could have included such tangible assets as gold, silver and the like. Instead,
Congress elected the option of “borrowing” the “surplus” taxes collected
from the Social Security Trust Fund and spending the proceeds on other things.
From an accounting perspective, Congress created nothing more than
a “Ponzi Scheme” because there is no guarantee that future tax payers can
sustain the level of payments to current beneficiaries forever. Such
a system will eventually collapse, and could result in putting the federal
government in default of its “obligations.”
By 1995, 95% of the American workforce, not subject to Congressional exclusions,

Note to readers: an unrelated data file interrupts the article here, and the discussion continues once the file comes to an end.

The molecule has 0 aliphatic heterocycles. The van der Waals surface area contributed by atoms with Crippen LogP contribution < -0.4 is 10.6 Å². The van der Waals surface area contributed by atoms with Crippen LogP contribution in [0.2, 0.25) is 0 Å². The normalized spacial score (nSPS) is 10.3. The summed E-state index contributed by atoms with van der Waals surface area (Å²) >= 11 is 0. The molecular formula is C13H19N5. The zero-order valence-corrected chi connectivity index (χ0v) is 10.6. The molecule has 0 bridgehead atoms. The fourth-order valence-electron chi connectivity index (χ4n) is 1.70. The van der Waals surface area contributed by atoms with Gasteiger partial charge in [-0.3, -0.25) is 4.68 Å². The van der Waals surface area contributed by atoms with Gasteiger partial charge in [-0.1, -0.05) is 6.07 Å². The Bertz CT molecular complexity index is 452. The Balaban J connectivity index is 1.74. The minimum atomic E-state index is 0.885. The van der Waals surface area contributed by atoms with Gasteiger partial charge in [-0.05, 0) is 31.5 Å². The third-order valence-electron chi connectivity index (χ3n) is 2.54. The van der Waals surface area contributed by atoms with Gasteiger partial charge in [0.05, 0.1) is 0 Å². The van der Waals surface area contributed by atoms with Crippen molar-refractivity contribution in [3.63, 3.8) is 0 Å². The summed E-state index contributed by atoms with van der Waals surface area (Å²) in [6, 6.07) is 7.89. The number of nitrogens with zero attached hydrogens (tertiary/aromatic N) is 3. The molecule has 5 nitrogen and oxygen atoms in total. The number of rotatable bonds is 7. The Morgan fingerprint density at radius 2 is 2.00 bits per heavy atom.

were covered by the Social Security Act. While many exemptions have
been eliminated through 1990, six million government workers in the ten
states of: Alaska, California, Colorado, Illinois, Louisiana, Maine, Massachusetts,
Nevada, Ohio and Texas are still exempt from the act and it's taxation requirements.
By 2011, more than 56 million people were covered by the Social Security
Act spending $731 billion or 20% of the federal budget. The Social
Security Trust Fund had about $2.6 trillion in assets on the books. The
Federal Insurance Contributions Act (FICA) payroll tax rate was 6.2%, paid
each by the employee and employer, for a total of 12.4%, for the first $106,800.00
of income. There were no “surplus” revenues because payouts to beneficiaries
exceeded the tax payments deposited in the Social Security Trust Fund. Federal
spending that year was $3.46 trillion and the Treasury posted a $1.3 trillion
Today, the Social Security Act is now the largest government social insurance